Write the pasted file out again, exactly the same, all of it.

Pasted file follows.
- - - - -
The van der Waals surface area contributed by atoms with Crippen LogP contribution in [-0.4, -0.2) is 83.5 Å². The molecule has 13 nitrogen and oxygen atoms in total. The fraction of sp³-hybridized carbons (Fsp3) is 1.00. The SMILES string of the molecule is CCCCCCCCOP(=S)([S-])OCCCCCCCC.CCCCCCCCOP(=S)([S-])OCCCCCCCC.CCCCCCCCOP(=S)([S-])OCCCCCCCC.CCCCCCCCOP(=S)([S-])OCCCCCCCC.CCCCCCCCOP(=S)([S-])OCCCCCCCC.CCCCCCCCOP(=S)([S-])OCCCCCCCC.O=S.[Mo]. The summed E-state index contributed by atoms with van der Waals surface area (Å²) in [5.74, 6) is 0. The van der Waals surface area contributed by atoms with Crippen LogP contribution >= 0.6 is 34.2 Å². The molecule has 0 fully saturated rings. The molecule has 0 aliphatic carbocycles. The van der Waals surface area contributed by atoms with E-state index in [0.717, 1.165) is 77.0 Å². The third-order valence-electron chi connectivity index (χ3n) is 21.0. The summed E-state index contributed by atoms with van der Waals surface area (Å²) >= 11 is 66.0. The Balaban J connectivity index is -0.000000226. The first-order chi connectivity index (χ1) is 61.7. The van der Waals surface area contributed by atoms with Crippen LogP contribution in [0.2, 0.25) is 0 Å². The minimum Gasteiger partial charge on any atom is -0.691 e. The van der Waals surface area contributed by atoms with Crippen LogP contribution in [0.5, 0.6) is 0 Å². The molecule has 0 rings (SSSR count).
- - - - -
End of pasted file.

The van der Waals surface area contributed by atoms with Crippen LogP contribution in [-0.4, -0.2) is 83.5 Å². The molecule has 13 nitrogen and oxygen atoms in total. The fraction of sp³-hybridized carbons (Fsp3) is 1.00. The SMILES string of the molecule is CCCCCCCCOP(=S)([S-])OCCCCCCCC.CCCCCCCCOP(=S)([S-])OCCCCCCCC.CCCCCCCCOP(=S)([S-])OCCCCCCCC.CCCCCCCCOP(=S)([S-])OCCCCCCCC.CCCCCCCCOP(=S)([S-])OCCCCCCCC.CCCCCCCCOP(=S)([S-])OCCCCCCCC.O=S.[Mo]. The summed E-state index contributed by atoms with van der Waals surface area (Å²) in [5.74, 6) is 0. The van der Waals surface area contributed by atoms with Crippen LogP contribution >= 0.6 is 34.2 Å². The molecule has 0 fully saturated rings. The molecule has 0 aliphatic carbocycles. The van der Waals surface area contributed by atoms with E-state index in [0.717, 1.165) is 77.0 Å². The third-order valence-electron chi connectivity index (χ3n) is 21.0. The summed E-state index contributed by atoms with van der Waals surface area (Å²) >= 11 is 66.0. The Balaban J connectivity index is -0.000000226. The first-order chi connectivity index (χ1) is 61.7. The van der Waals surface area contributed by atoms with Crippen LogP contribution in [0.2, 0.25) is 0 Å². The minimum Gasteiger partial charge on any atom is -0.691 e. The van der Waals surface area contributed by atoms with Crippen LogP contribution in [0.5, 0.6) is 0 Å². The molecule has 0 rings (SSSR count).